Bulkhead Maker to Pay for Unreported Use of Styrene
Composite Aquatic Innovations Inc., an Arlington, Wash.-based manufacturer of swimming pool bulkheads, has settled with the Environmental Protection Agency and agreed to pay a $4,480 penalty for alleged violation of the federal Emergency Planning and Community Right-to-Know Act (EPCRA). EPA said the company failed to report its use of the toxic chemical styrene to the Toxics Release Inventory (TRI).
Styrene is a colorless liquid that evaporates easily and is widely used to make plastics and rubber. Exposure to styrene can affect the nervous system and can cause changes in color vision, fatigue, slowed reaction time, concentration problems, and balance problems. Facilities that manufacture, process, or otherwise use significant quantities of toxic chemicals such as styrene are required to report annually to the TRI on their releases, transfers, and waste management activities.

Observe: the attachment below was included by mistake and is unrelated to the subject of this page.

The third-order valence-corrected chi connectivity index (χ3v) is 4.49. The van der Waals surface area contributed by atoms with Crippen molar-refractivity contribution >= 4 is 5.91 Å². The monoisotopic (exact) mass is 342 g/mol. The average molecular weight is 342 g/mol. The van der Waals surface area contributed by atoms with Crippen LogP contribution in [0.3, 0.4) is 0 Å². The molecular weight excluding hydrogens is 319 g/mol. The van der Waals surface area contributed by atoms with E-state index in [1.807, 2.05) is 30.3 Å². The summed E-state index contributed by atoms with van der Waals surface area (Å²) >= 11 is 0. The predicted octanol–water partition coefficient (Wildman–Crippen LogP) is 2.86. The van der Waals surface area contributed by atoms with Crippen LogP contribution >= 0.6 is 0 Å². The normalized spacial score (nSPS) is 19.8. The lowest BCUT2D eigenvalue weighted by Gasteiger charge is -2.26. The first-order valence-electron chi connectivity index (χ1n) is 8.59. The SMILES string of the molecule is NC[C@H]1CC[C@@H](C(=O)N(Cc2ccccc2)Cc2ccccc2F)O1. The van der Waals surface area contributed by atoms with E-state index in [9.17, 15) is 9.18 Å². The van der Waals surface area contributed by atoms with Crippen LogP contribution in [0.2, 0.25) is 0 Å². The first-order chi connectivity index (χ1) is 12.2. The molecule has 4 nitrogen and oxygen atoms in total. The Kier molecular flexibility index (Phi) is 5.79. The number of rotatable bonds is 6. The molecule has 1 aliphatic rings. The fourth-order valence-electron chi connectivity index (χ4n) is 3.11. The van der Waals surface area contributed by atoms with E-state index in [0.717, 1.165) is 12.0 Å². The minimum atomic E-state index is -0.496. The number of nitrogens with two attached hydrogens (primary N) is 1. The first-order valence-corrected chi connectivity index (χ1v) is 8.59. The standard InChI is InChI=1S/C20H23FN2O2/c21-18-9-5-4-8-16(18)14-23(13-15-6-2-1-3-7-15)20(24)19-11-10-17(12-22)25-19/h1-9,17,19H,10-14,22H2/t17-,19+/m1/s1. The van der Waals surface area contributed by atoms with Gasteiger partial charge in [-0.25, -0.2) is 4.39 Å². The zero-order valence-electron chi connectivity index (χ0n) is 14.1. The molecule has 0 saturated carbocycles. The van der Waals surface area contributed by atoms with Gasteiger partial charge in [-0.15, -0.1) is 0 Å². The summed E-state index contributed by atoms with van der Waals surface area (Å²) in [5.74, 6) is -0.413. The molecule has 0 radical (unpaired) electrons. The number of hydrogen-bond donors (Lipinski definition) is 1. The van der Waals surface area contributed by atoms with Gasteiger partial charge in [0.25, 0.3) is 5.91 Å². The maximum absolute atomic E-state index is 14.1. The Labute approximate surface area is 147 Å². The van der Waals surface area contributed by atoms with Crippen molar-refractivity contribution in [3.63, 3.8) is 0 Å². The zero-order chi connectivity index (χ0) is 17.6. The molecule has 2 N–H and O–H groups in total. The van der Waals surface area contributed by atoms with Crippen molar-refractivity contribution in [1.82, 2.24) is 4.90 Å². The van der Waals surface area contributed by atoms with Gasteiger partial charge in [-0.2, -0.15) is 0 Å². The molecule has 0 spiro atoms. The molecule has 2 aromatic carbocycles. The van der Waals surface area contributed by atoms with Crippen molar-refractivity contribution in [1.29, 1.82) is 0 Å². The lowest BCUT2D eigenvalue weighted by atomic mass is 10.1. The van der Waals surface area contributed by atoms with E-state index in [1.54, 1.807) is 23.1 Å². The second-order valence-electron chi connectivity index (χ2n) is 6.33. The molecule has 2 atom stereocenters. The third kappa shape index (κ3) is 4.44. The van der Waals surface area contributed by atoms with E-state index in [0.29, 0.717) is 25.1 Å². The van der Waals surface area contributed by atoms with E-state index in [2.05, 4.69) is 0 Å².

Composite Aquatic failed to promptly submit a Toxic Chemical Release Inventory Report to EPA and the State of Washington for its use of styrene in its manufacturing process in 2004, EPA said.
"TRI information allows the public to be aware of what chemicals are being used in their communities and to make decisions based on that information," said Rick Albright, director of EPA's Office of Air, Waste & Toxics in Seattle. "Without complete data, the effectiveness of TRI as a tool for the public is diminished."
For more information about the TRI program, visit www.epa.gov/tri/. For additional data about the toxic effects of styrene, available from NIOSH, go to www.cdc.gov/niosh/topics/styrene/.